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• Christopher Smart, A. M. sometime Fellow of Pembroke

hall, Cambridge, and Scholar of that University. 4to. : Royal Paper One Guinea, Common Paper Half a Guinea. · Bathurst, &c. . . . . . · As Mr. Smart so highly resented the manner in which we mentioned some of his late productions, and as we found he was so sensibly hurt by what we said of them, however justly or however tenderly we ex. preffed ourselves, this consideration drew from us a promise, that he should, for the future, have little cause to be offended with us on that account* : indeed some unhappy circumstances in this gentleman's life, seem to have given his latter writings a peculiar claim to a total exemption from criticism. Accordingly, we chuse to be filent, with regard to the merit of the present publication.

* See Rev. Vol. XXIX. p. 398.

Art. 22, Fables in. Verfe. By T, Mozeen. 12mo. 2 Vols.

5s. Bladon, &c. Although Mr. Mozeen's Fables are too inconsiderable for criticism, he may think it but bare justice, in a work of this kind, that a specimen of his abilities should be given : take, then, the following:

Where principals are found and true,
Dependents oft are known so too.
In Charles the second's giddy reign, ...
A monarch idle, loose, and vain,
His fav'rites were compos'd of such,
As ne'er knew scruple, check, or grutch
At ath'isms, blasphemy, and bawdy,

Subjects that made their master gaudy; That is, the king was finely dress'd and deck'd out with atheism, blaf. phemy, and bawdy; and a fine figure he must have been ! But here' comes fomething still more brilliant?.

-- Who, the way to happiness wou'd bit,
Copy the modes of CUMBERLAND and Pitt,
A judge ne'er check'd by conscience as he sat;
The gen'rous NORTHUMBERLAND remark,

His Lady, rich in virtues every spark; As we think the third line, in particular, of this last quotation, inimitable, fome apology may be necessary for the following humble attempt in the fame way; which we submit to the judicious Reader's correction : :: Æsop, LOCMAN, PILPAY, FONTAINE, GAY, Moore, All, by the great Mozeen, kick d out o' door !

Art. 23. Queries; Georgical, Political, Phisiological, and really in

Some Infiances bordering upon the Polemical. Folio. 6 d.


. From the fingular manner in which this pamphlet is printed, --without title-page, preface, introduction, capital letier, comma, colon, semi-colon, full-point, note of admiration or interrogation,we concluded, at first Sight, that the Author must certainly be a little whimsical ;-and on perusing his queries, we were confirmed in the conjc&ture: with this addition, however, in his favour, that he is undoubtedly a man of genius, and extensive knowledge. What his particular view in publishing them may be, is not altogether so apparent ; and our Readers, from a peryfal of some of the queries, collected with no more regard to coherence and connection than the Author hath shewn, will know as much of the matter as we do. • what benefit hath the irish multitude reaped from the dublin society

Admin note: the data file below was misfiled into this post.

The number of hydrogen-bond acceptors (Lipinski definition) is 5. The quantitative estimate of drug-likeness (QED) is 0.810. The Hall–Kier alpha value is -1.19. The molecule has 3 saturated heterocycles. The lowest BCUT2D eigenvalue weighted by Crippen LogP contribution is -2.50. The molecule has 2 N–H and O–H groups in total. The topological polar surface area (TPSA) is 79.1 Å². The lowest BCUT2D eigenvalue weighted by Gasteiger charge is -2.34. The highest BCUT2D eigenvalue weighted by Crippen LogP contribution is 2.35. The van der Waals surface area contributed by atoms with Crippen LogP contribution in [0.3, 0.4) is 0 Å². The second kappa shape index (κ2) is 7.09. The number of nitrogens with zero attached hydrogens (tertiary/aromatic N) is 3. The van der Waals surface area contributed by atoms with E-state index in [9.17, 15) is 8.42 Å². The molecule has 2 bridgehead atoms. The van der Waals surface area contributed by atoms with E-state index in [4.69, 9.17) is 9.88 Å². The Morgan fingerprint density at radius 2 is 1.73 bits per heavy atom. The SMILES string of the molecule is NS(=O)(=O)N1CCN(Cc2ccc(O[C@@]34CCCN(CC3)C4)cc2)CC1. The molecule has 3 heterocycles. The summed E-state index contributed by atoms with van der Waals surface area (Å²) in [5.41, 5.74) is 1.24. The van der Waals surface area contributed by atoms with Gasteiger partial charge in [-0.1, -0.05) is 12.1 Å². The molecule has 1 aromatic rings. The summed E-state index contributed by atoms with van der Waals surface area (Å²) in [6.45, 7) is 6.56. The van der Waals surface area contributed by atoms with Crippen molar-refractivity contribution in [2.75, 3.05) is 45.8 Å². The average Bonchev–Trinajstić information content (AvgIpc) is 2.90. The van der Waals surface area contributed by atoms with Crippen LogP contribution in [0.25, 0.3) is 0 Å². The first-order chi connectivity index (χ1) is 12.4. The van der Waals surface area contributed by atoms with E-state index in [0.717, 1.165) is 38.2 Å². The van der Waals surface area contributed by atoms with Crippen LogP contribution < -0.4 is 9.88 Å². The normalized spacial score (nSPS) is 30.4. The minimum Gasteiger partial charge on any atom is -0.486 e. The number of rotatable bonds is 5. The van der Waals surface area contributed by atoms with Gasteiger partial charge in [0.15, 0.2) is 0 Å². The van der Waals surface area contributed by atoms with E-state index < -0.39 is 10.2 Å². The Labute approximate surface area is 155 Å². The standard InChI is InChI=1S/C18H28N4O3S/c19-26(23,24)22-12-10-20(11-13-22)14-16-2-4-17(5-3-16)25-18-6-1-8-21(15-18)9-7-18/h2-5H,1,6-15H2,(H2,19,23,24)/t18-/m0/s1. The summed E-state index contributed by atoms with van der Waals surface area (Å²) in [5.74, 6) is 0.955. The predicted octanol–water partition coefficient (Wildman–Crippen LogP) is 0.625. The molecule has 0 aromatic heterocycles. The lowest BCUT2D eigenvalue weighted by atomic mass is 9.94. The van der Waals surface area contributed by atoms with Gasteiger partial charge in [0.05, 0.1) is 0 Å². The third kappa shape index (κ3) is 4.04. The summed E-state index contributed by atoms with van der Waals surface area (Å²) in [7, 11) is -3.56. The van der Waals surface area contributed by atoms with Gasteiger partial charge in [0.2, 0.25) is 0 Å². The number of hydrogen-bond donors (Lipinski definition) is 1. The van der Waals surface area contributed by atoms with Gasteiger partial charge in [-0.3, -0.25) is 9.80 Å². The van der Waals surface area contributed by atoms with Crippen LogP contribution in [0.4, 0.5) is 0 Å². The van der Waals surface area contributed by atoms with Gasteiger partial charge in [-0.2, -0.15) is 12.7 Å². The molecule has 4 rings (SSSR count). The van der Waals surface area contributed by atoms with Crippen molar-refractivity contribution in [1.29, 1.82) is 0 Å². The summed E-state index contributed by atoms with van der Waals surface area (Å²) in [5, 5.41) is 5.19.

are not the irish peasants partiularly those of munster and connaught. the most miserable llaves in his majesty's dominions

o from what causes hath the reformation made so small progress in ireland

when doctor berkeley preached up corn-husbandry to the irish did hę not advise three fourths of them like the giants in ttory to war against heaven

is not the giant's causeway too regular for a frolick of nature too enormous for art

what benefit hath accrued to science husbandry or trade from ihe. edinburgh societies

* are not the tenants of the north of fcotland a fawning starvling itchy generation

• how consonant to humanity would be the reply of a cock laird were the misery of his tenants hinted at god help you man they ken nae better

• is not the faculty agreed that oatmeai is cooling and wholesome and that the scotch fiddle is consequent to poverty and uncleanliness

' are not the scotch beef mutton fish oats and greyhounds fuperior in quality to the English

why don't forty shillings a year give sight to a vote in Scotland as in england and ireland

** had there been no londor society would commerce the fine arts and, the coarse have been less forward

' while intending to encourage industry has not the good society in some cases promoted idleness

• in aiming at the useful has the society never hit on the frivolous

o is one hundred pounds an adequate premium for raising five cons of wine in america would not a medal a feather or a nick-name have been rather more proper * • is genius to be bribed or coaxed into existence on. .

hath any academy or literary society hitherto initituted given rise to a bacon a milton a corregio

• is the circulation of smattering in each department of science to the advancement of learning in any

as many skippers grudge the expence of a compass what is to be the price of harrison's time keeper

• which are of most use to true husbandry the reveries of an ignorant: theorist assuming the name of an effexi or suffex farmer or the vapogrings of a school master with his headpiece işçumbered with gimcracks to the duiment of his pupils or the youndings of a practical farmer who to

ferve his own ends mounts the hobby-horse of the man he has a design upon .. why are the writers on husbandry fo given to the marvellous is it because hefiod lilted and maro sung that they think the subject altogether


are not divers weights and measures disgraceful to a civilized nation ! is it not absurd to barter corn by measure of capacity . is not our present marriage act adverse to population • are the game laws consistent with the liberty of the subject

• is not prohibiting the farmer from killing hares and partridges of that species of folly which defeats its own ends

• who are most idle boys at blind mar's buff or a pack of squires disturbing the country by pursuing a little vermine which any man could destroy for three halfpence , .' are there less than three million of horses in great britain I don't these consume half as much grain as the people

' valuing the life of a horse at twelve years don't two hundred and fifty thousand of the brutes die annually

• would it not be political (at least in times of dearth) to fatten for the Thambles all ur serviceable horses

! would not un sound horse Ale!k be equally distinguishable with measled pork rotten mutton and turnep fed beef

! how far were it political to take off the bounty on corn exported .! have not some late regulations proved how dangerous it is to innoyate rashly in matters commercial

! import aside must not the populousness of countries keep pace with the fertility and cultivation